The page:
Thread: How to proceed
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Old 04-25-2006, 09:01 PM
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Another case interim motion

Stewart-Croll v. Croll - 1996

Manitoba Court of Queen's Bench

Factors governing award of interim custody -- Status quo.

The parties separated six months after the birth of their child. The child, now almost aged 2, had remained in his mother's care ever since the separation, but the father had been exercising access every second weekend when he worked weekdays, and two days per week when he worked weekends. The mother moved to a town 45 minutes away to live with her parents. The father remained in the matrimonial home. The father grossed $2,692 per month. The mother grossed $2,168 per month. She anticipated that if she moved out of her parents' home, she would be in a deficit position of $900 per month. The child care costs alone were $357. The father had been paying $400 per month child support pursuant to an interim interim order, but he did not disclose that he received rental income over the summer, nor did he volunteer to pay increased child support when his income was increased by the rental income. The mother sought an order of sole custody and the father sought an order of joint custody.


Paragraph 5

On an interim basis, it is my view that there should not be an order of custody. However, in light of the fact that the mother has been the primary care giver of Dylan prior to and after the separation, common sense dictates that on an interim basis, this situation should not be disturbed. I am therefore satisfied that on an interim basis, it is in Dylan's best interests to remain in his mother's primary care and control.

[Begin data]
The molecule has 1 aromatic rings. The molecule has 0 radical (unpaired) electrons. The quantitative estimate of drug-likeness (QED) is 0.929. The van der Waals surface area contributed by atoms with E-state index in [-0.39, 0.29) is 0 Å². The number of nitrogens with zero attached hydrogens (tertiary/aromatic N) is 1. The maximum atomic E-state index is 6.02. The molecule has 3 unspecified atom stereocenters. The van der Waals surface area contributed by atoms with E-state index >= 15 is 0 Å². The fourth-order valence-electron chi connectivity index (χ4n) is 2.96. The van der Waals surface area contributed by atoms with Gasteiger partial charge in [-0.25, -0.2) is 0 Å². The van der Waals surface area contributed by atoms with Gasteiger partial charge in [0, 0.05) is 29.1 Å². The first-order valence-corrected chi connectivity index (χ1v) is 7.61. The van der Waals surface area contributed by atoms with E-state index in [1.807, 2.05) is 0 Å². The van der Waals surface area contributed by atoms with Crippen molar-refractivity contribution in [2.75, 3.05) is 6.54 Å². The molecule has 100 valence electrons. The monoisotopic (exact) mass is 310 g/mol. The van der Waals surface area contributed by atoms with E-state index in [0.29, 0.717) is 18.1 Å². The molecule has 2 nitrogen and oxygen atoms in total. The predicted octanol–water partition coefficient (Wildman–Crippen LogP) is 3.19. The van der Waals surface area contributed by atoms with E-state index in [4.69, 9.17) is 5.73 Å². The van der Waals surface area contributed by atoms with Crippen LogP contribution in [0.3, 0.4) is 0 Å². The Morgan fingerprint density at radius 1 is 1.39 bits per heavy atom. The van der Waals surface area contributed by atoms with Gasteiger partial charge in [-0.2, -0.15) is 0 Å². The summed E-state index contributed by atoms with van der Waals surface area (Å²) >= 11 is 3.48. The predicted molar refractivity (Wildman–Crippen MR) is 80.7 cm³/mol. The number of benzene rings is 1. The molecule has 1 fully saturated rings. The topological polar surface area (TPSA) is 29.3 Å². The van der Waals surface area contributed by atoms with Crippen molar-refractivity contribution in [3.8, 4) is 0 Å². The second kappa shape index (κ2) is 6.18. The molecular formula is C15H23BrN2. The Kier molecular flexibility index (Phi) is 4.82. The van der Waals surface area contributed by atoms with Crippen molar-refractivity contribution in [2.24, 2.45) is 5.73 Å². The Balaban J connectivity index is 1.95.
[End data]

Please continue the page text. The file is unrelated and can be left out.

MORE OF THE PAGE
and Paragraph 6 and 7 respectively

6 In considering the father's periods of care and control, I wish to ensure that the child have as much contact with each parent as possible. This becomes more complicated due to the 45 minute drive between Winnipeg and Carman. Fortunately, frequent and regular contact by the father is not impossible, due to his work schedule. Although the affidavit material did not set out the father's present work schedule, counsel agreed that I could take into consideration unsworn information that was presented respecting his present schedule. When he works weekdays, the father works shifts from 6:00 a.m. to 2:00 p.m. This arrangement will be in place until spring of 1996. In addition, there will be some weekends when the father will be required to work.

7 I am therefore ordering that when the father is working weekdays, he will have care and control of the child every second weekend from Friday after day care to Sunday at 6:00 p.m. In addition, during the weeks when the father is working weekdays, the father will also have access to the child 3:00 p.m. to 8:00 p.m. on Tuesdays and Thursdays. When the father is working on the weekend, his periods of care and control will be three days during the week, the days to be chosen by the father. The father will have the choice as to whether or not he wishes to pick the child up at noon from the day care on the first day and/or drop the child off at the day care in the afternoon of the third day. This would be one way of avoiding the inevitable penalty imposed by the day care for missed days. In any event, the father will be responsible for any penalty imposed by the day care for missed days, while he is exercising his access.


The language in this endorsement is similar to Joint Parallel Parenting regime and endorsed the child's primary residence in the interim due to status quo.

It appears that both parties received a custody order of when the child is in theri respective care and control.

LV